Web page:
5. Hi, we picked up the same tile…didn’t realize our google image search was yours…it sold us! So thank you for sharing. Did you end up sealing the tiles? I am afraid of staining them with spoils and splashes. Also, what size spacers did you use for those grout lines, or were they butted against each other? Thank you much! – Jeremy

    • Hello Jeremy, The actual grout lines measure 1/8 inch but we didn’t have to use spacers because of the way the tiles are designed. We’ve yet to seal them (I know that’s terrible) but they withstand our wear and tear in the kitchen very nicely. We couldn’t be more pleased with the ease of installation, the quality and the overall look. Debra

  6. What color grout did you use? Also, just FYI, the Lowe’s website states, ” Concrete is a porous material, as such, must be sealed after installation.
    Create a glossy/polished finish by using a “high gloss” natural stone sealer or
    use a penetrating “natural look” sealer to maintain the honed finish.

    • I wish I could remember the exact color name… it is a light gray. Thanks for the reminder to seal our tile. Even in our hard working kitchen, these tiles stand up beautifully to food splatters. No stains yet but we do plan to seal them soon! Thanks, Debra

  7. My daughter and I spotted these tiles and I was drawn to them also. My husband is concerned they may be too dark to do the whole backsplash, but everything else in our new kitchen is very light, so our plan was to mix them randomly among standard white subway tile. Now, I’m concerned the white subways will be too bright with the calming, cream-colored counters. I’m going to research these concrete ones a bit more, your photos will help tons. (Do you suppose your grout was Delorean Gray? We have a bucket of that left over from the floor…) Thank you for this post, it’s a huge help!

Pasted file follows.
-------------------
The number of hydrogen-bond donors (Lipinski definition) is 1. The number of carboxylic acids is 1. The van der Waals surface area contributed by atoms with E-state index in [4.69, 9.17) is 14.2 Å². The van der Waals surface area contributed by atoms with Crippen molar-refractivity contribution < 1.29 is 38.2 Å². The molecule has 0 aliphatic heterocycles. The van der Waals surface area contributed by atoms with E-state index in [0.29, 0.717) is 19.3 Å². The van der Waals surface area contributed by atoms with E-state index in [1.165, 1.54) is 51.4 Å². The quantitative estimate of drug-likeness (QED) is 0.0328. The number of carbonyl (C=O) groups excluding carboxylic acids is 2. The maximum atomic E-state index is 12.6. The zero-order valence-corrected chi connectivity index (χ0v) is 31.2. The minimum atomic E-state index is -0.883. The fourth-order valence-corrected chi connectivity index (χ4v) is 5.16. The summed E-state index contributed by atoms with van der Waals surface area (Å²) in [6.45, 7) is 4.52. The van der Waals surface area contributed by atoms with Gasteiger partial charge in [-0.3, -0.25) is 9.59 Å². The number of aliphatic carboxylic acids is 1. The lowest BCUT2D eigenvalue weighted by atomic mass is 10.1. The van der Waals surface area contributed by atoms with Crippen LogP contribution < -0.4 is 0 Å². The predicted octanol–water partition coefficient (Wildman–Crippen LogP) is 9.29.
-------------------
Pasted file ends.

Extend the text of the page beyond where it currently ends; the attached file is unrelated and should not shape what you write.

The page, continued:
• Hi Rosemary, We really like the matte finish of the concrete tiles. We, too, thought the white subway tiles wold have been too shiny for our modern rustic kitchen. We have enough shine with our upper white cabinets and shiny finish on the brass pendants. Yes, I do believe the grout is Delorean gray. Debra

      • Thank you, Debra. My husband approved using these for the entire backsplash so I’m excited. We may need to use a matching mosaic in the arc of the curved island, behind the range, but we’ll let our tile gal decide for sure. Due to past experience with a terra cotta tile floor, we will definitely seal these against stain! Enjoy ~ rosemary

      • Hey, Debra. So, I was unsuccessful in finding these tiles when it was time. I did find some finished ones, however, that we actually prefer. I now have a box of the concrete that won’t be used, if you need any spares. 🙂

      • Hi Debra, thanks for the reply. I was wondering, how did you prevent the grout from making a huge mess with this tile? I just did a small area and the tiles seem to suck up the grout, making it REALLY difficult to clean off. Do you have any tips or help with grouting successfully?

      • Adam, I apologize for not responding sooner … We were on vacation. I checked with my husband on this one. He said that he worked in small sections and that he had to repeatedly wipe the tiles with a wet sponge as he was working. I am also wondering whether unsanded grout might help. Hopefully, you have gotten some expert advice on this by now. Let us know how you made out. Debra